Life is hectic. Meals are eaten on the run, and athletic performance starts to suffer. Soon, playing sports or going to the gym seems like work.
If you’re wondering how to eat better but don’t know where to begin, here’s what you need to know.
Nutritionists say “Eat this, don’t eat that”
Blah blah blah. You’ve heard it all before – avoid “white foods” like fats, sugar, bread, eggs, and salt. Nutritionists – and Michael Bloomberg, the mayor of New York City – say to avoid sodas, sugared and sugar-free, like the plague.
“Expert advice” seems confusing. They waffle on some foods, like how much red meat to consume, or if it’s okay to occasionally eat french fries.
I’ve organized the information out there to make eating better simple and easy.
Three nutrient-packed foods each meal
If you grab an energy bar or bagel at breakfast – and that’s all – I’m not here to lecture. That’s OK. Just add a cup of low-fat milk plus a tablespoon of natural peanut butter and – presto! – the meal is balanced.
Some women assume that men eat only burgers at lunch or dinner. If your palate is already trained to eat green foods at lunch – say a salad or green smoothie – add grilled chicken and whole grains, like freshly baked bread.
At dinner, enjoy healthy carbohydrates like pasta for energy. Top it with ground turkey meatballs and homemade tomato sauce for a healthy alternative to fatty ground beef, pork, or creamed pasta sauces.
The simple formula
Here’s how to make the right choices: every meal should be about two-thirds complex carbs – grains, veggies, and fruits – with low-fat proteins like lean meats, dairy, and beans comprising the rest.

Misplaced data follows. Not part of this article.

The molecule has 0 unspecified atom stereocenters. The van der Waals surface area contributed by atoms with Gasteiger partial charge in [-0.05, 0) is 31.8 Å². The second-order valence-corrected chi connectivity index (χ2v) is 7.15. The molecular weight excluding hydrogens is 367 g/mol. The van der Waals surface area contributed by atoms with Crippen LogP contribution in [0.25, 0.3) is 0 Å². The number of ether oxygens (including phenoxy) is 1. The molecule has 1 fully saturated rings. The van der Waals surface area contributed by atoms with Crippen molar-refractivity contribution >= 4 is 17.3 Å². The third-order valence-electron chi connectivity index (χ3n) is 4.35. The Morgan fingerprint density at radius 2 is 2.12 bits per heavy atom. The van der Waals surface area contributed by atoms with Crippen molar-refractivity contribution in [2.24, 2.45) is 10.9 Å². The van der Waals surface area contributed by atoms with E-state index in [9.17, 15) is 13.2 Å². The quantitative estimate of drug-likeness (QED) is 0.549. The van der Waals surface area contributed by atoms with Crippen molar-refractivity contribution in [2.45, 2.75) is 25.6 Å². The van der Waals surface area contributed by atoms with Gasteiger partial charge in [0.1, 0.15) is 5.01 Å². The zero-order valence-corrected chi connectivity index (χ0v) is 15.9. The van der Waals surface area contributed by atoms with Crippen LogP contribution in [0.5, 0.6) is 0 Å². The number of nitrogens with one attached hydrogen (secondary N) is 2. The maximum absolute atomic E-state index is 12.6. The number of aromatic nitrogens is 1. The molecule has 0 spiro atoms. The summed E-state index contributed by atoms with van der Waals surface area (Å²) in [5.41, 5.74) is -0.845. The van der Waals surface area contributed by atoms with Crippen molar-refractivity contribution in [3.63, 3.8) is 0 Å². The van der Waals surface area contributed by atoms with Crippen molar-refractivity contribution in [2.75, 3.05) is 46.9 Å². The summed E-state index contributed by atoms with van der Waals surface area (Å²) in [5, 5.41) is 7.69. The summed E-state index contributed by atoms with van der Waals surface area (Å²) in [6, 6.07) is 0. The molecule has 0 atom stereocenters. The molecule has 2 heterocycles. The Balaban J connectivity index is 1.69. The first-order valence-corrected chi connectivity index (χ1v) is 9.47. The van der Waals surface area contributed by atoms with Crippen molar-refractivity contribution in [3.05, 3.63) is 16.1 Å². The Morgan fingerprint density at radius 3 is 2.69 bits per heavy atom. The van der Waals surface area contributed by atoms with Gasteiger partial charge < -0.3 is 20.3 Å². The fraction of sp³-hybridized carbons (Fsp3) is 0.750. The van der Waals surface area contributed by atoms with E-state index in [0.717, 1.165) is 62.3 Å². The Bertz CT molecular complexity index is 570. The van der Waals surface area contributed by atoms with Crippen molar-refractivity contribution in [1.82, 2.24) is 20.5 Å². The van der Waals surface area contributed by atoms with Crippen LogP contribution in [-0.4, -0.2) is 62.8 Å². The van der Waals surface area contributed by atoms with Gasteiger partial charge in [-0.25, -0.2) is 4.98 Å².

Simple doesn’t equal boring
So many athletes I know each the same foods over and over. They believe that simplifying the diet to ten or twelve foods keeps it simple and, besides, spending any amount of time at grocers is a chore.
Nutritionists say this is a big problem for many men because it can lead to deficiencies and fatigue. Most recommend mixing it up to at least thirty to forty different foods a week. (You can get that amount of variety of stocking up on different fruits and vegetables in season or buying an assortment of frozen whole foods during the winter.)
I keep track with a fridge magnet chart. My girlfriends also encourage me to try new things. For example, spaghetti squash – a squash that turns into tiny strands that look a little like rice noodles when steamed – is a new fave.
Remember, though, don’t add thirty new foods this week if you’re not used to them. Add slowly.
Vitamins: pro and con
Here’s the short version of the nutritional debate: a high quality multivitamin is inexpensive and won’t subject you to an overdose.
But eating properly in the first place – choosing foods close to the earth every time – can make taking any supplements unnecessary.
If you’re not eating the recommended number of fresh foods, whole grains, and lean proteins, take a vitamin. (I prefer sugar-free gummy vitamins.)
Get on schedule
Take meals at regular times and don’t skip them. And eating slightly more at each meal is a good strategy: if you’re active, ask your doctor how many calories to consume each day. Consider two lunch periods to overcome cravings for sugary, salty foods after 3:00 pm. Avoid eating junk food snacks between meals. (Yes, your mother told you this, and she was right.)
Now you’re eating right
Don’t worry. Foodly sainthood isn’t required. You can still eat pizza, drink beer, or enjoy a soda sometimes.